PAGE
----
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March 2005 Issue

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UC Makes 'Significant Breakthrough' in Understanding Heavy Metal Poisoning

Published March 2005

UC researchers have identified the gene responsible for spreading the toxic effects of cadmium--a finding that may one day lead to the prevention of cadmium toxicity in humans.

Cadmium--a heavy metal suspected of causing human birth defects, lung cancer and testicular cancer--is found in cigarette smoke, some shellfish and seafood, soil and some plants. It is known to damage the human central nervous system, the kidneys, lungs and developing embryos.

The researchers, studying low doses of cadmium in mice, found that the gene Slc39a8 works to transport cadmium to the testes, causing tissue to die.

The study appears in the March 1 edition of the Proceedings of the National Academy of Sciences (PNAS).

"We suspect that cadmium at higher doses could be transported to other regions of the body via the Slc39a8 gene or another gene in this family," says Daniel Nebert, MD, lead author and professor in the Department of Environmental Health and the Center for Environmental Genetics. "We know humans carry the same gene and gene family. Thus, we've identified a target that could be used to prevent cadmium's toxic effects in humans."

This is especially important, says Dr. Nebert, for many Third World countries. When populations are malnourished or have iron-deficient anemia, the damaging effects of cadmium increase dramatically.

Humans need certain essential metals--including zinc, calcium, magnesium, iron, copper, cobalt and manganese--for normal metabolism and biological processes. Industrialization, however, has introduced many nonessential heavy metals, such as cadmium, lead, silver, mercury, nickel, arsenic and chromium into the environment.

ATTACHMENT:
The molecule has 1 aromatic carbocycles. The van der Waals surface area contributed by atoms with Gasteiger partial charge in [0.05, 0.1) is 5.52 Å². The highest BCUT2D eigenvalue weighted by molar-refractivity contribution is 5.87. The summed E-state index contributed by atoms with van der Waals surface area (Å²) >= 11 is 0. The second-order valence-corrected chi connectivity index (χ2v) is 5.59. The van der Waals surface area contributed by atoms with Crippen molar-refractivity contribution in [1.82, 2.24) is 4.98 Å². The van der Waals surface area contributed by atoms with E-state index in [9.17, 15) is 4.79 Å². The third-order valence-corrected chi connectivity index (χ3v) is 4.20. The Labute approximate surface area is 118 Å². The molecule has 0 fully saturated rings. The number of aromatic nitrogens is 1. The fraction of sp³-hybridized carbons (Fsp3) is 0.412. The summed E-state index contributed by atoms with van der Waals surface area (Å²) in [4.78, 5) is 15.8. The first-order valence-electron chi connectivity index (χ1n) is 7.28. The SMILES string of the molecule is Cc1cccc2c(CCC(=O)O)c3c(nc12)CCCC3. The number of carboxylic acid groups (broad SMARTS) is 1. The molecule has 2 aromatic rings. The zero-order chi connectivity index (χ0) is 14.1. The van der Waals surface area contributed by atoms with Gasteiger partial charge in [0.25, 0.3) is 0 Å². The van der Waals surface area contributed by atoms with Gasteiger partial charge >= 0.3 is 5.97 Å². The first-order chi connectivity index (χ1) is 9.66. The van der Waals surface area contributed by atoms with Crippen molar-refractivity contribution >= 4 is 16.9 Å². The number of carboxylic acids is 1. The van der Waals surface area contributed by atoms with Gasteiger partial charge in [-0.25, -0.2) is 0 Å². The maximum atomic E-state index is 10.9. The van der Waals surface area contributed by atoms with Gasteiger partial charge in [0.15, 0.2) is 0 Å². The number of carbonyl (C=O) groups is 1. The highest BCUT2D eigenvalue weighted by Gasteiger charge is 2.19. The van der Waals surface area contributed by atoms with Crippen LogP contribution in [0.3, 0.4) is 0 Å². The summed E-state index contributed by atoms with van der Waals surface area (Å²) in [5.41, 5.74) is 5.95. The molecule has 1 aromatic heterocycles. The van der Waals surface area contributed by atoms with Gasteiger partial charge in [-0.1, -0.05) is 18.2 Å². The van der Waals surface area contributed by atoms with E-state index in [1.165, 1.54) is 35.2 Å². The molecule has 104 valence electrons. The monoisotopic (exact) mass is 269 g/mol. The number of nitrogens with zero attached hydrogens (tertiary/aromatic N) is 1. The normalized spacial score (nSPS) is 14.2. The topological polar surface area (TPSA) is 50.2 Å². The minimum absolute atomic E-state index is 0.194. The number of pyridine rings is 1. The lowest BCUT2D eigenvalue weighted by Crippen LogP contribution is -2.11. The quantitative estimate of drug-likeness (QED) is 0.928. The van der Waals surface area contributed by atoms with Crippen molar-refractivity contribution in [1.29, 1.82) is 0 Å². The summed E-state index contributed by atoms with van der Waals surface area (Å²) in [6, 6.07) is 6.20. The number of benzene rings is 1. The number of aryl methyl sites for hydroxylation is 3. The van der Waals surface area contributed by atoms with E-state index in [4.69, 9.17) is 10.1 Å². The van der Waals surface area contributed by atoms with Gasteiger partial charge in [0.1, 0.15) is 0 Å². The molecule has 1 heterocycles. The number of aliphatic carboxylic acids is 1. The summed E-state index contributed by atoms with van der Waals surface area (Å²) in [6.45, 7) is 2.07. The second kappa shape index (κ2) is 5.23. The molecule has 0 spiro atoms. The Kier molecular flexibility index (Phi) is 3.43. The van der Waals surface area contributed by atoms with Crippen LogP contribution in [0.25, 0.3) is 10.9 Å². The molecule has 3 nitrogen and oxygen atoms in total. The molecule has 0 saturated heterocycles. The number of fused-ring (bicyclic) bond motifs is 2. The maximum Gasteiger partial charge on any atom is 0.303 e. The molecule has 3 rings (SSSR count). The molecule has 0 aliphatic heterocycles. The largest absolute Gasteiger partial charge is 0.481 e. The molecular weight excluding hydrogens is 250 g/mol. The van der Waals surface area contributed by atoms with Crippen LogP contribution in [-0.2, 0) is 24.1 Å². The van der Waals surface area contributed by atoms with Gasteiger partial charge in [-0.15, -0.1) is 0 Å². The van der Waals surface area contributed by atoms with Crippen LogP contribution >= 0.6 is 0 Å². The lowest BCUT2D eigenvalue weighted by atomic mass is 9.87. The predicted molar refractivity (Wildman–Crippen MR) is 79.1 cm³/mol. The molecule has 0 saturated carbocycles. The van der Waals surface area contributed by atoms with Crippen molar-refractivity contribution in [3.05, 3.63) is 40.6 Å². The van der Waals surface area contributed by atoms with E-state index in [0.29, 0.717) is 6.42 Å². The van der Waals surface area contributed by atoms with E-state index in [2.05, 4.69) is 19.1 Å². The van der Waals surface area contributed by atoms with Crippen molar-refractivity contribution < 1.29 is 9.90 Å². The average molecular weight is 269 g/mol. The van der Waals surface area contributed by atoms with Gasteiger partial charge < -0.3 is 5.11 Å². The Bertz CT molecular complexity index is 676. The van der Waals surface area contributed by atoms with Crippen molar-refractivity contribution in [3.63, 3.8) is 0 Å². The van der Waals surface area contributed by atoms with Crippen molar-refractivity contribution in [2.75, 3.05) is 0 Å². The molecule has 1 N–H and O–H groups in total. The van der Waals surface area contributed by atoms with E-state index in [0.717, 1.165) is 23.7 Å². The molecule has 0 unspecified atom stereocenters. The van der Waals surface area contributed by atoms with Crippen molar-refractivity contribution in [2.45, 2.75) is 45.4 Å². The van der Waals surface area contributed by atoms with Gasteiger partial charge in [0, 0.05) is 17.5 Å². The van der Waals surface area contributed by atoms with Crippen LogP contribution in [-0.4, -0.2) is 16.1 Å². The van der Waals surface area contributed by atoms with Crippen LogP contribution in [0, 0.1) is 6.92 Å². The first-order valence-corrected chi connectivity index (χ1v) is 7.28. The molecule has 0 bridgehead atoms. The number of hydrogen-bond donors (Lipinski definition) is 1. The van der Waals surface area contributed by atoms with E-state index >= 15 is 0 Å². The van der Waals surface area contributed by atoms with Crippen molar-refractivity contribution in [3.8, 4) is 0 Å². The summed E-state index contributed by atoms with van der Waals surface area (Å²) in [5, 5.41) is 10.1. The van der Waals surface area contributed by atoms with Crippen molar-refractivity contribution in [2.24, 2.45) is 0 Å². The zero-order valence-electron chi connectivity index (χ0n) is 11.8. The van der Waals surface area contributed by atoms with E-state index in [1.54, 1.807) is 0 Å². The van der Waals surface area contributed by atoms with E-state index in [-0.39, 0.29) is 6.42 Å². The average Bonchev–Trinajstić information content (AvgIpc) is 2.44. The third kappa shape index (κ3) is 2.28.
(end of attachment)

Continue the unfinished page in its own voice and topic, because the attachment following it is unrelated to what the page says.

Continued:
There have been many studies on heavy metal toxicity, but until now no study has determined how nonessential heavy metals cause toxicity in humans or other vertebrates.

"We believe that the Slc39a8 gene could be responsible for the transportation not only of cadmium, but also of other nonessential heavy metals such as lead, nickel and mercury," says Dr. Nebert. "Identification and characterization of this gene in mice is a significant breakthrough that will improve our understanding of how heavy metals actually cause toxicity and cancer in humans."

Co-authors include Timothy Dalton, PhD, Lei He, Bin Wang, Marian Miller, PhD, Li Jin, PhD, Xiaoqing Chang and C. Stuart Baxter, PhD, all in the Department of Environmental Health, and Keith Stringer, PhD, Department of Pathology and Laboratory Medicine.

The National Institute of Environmental Health Sciences funded the research.

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